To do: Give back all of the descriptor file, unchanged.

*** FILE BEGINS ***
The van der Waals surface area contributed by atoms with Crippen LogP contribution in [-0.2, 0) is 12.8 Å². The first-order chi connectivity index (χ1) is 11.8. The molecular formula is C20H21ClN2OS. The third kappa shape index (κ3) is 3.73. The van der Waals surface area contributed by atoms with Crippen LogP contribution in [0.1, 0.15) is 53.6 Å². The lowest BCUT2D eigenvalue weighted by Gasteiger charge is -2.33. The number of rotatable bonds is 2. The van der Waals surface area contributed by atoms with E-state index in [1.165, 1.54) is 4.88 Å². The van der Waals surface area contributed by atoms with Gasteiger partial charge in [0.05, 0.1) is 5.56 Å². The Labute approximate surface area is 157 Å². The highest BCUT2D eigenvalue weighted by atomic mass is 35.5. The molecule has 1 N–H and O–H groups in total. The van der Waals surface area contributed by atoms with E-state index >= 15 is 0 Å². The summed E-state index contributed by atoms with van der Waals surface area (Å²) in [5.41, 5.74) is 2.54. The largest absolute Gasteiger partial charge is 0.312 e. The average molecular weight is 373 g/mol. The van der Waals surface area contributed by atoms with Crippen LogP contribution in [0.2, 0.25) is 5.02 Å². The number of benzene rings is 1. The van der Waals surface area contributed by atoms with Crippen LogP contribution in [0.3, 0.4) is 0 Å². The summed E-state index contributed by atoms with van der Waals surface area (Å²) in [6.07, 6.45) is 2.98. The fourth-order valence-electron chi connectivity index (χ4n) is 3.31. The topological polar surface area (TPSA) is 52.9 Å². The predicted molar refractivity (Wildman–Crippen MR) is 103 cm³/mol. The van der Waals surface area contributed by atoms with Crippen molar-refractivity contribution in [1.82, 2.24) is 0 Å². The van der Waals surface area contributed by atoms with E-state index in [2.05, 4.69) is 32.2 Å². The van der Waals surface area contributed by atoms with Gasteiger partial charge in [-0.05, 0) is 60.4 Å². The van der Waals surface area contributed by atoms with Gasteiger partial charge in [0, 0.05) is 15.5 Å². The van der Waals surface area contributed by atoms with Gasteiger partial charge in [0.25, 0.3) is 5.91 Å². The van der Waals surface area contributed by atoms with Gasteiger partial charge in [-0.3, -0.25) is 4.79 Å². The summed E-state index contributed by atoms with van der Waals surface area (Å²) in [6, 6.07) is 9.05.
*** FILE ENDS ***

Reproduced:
The van der Waals surface area contributed by atoms with Crippen LogP contribution in [-0.2, 0) is 12.8 Å². The first-order chi connectivity index (χ1) is 11.8. The molecular formula is C20H21ClN2OS. The third kappa shape index (κ3) is 3.73. The van der Waals surface area contributed by atoms with Crippen LogP contribution in [0.1, 0.15) is 53.6 Å². The lowest BCUT2D eigenvalue weighted by Gasteiger charge is -2.33. The number of rotatable bonds is 2. The van der Waals surface area contributed by atoms with E-state index in [1.165, 1.54) is 4.88 Å². The van der Waals surface area contributed by atoms with Gasteiger partial charge in [0.05, 0.1) is 5.56 Å². The Labute approximate surface area is 157 Å². The highest BCUT2D eigenvalue weighted by atomic mass is 35.5. The molecule has 1 N–H and O–H groups in total. The van der Waals surface area contributed by atoms with E-state index >= 15 is 0 Å². The summed E-state index contributed by atoms with van der Waals surface area (Å²) in [5.41, 5.74) is 2.54. The largest absolute Gasteiger partial charge is 0.312 e. The average molecular weight is 373 g/mol. The van der Waals surface area contributed by atoms with Crippen LogP contribution in [0.2, 0.25) is 5.02 Å². The number of benzene rings is 1. The van der Waals surface area contributed by atoms with Crippen LogP contribution in [0.3, 0.4) is 0 Å². The summed E-state index contributed by atoms with van der Waals surface area (Å²) in [6.07, 6.45) is 2.98. The fourth-order valence-electron chi connectivity index (χ4n) is 3.31. The topological polar surface area (TPSA) is 52.9 Å². The predicted molar refractivity (Wildman–Crippen MR) is 103 cm³/mol. The van der Waals surface area contributed by atoms with Crippen molar-refractivity contribution in [1.82, 2.24) is 0 Å². The van der Waals surface area contributed by atoms with E-state index in [2.05, 4.69) is 32.2 Å². The van der Waals surface area contributed by atoms with Gasteiger partial charge in [-0.05, 0) is 60.4 Å². The van der Waals surface area contributed by atoms with Gasteiger partial charge in [0, 0.05) is 15.5 Å². The van der Waals surface area contributed by atoms with Gasteiger partial charge in [0.25, 0.3) is 5.91 Å². The van der Waals surface area contributed by atoms with Gasteiger partial charge in [-0.3, -0.25) is 4.79 Å². The summed E-state index contributed by atoms with van der Waals surface area (Å²) in [6, 6.07) is 9.05.